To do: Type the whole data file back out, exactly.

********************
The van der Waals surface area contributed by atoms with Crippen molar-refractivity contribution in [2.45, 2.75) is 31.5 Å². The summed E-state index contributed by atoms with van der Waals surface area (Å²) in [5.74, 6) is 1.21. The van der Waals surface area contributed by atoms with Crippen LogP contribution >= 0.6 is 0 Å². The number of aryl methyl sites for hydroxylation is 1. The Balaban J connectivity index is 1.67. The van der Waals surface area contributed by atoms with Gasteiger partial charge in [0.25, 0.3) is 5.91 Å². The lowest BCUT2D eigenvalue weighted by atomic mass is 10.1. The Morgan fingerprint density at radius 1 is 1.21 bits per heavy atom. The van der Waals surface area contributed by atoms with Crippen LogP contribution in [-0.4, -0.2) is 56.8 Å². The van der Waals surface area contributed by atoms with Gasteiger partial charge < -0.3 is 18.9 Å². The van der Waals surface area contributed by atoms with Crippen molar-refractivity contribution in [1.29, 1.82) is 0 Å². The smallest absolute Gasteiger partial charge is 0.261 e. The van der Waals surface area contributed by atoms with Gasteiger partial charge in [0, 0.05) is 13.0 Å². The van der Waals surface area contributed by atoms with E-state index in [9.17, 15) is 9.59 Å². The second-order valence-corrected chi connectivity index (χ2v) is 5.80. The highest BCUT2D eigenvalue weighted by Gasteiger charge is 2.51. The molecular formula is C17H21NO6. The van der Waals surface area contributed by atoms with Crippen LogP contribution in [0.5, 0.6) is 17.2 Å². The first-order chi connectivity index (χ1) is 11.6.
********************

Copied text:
The van der Waals surface area contributed by atoms with Crippen molar-refractivity contribution in [2.45, 2.75) is 31.5 Å². The summed E-state index contributed by atoms with van der Waals surface area (Å²) in [5.74, 6) is 1.21. The van der Waals surface area contributed by atoms with Crippen LogP contribution >= 0.6 is 0 Å². The number of aryl methyl sites for hydroxylation is 1. The Balaban J connectivity index is 1.67. The van der Waals surface area contributed by atoms with Gasteiger partial charge in [0.25, 0.3) is 5.91 Å². The lowest BCUT2D eigenvalue weighted by atomic mass is 10.1. The Morgan fingerprint density at radius 1 is 1.21 bits per heavy atom. The van der Waals surface area contributed by atoms with Crippen LogP contribution in [-0.4, -0.2) is 56.8 Å². The van der Waals surface area contributed by atoms with Gasteiger partial charge < -0.3 is 18.9 Å². The van der Waals surface area contributed by atoms with Crippen molar-refractivity contribution in [1.29, 1.82) is 0 Å². The smallest absolute Gasteiger partial charge is 0.261 e. The van der Waals surface area contributed by atoms with Gasteiger partial charge in [0, 0.05) is 13.0 Å². The van der Waals surface area contributed by atoms with E-state index in [9.17, 15) is 9.59 Å². The second-order valence-corrected chi connectivity index (χ2v) is 5.80. The highest BCUT2D eigenvalue weighted by Gasteiger charge is 2.51. The molecular formula is C17H21NO6. The van der Waals surface area contributed by atoms with Crippen LogP contribution in [0.5, 0.6) is 17.2 Å². The first-order chi connectivity index (χ1) is 11.6.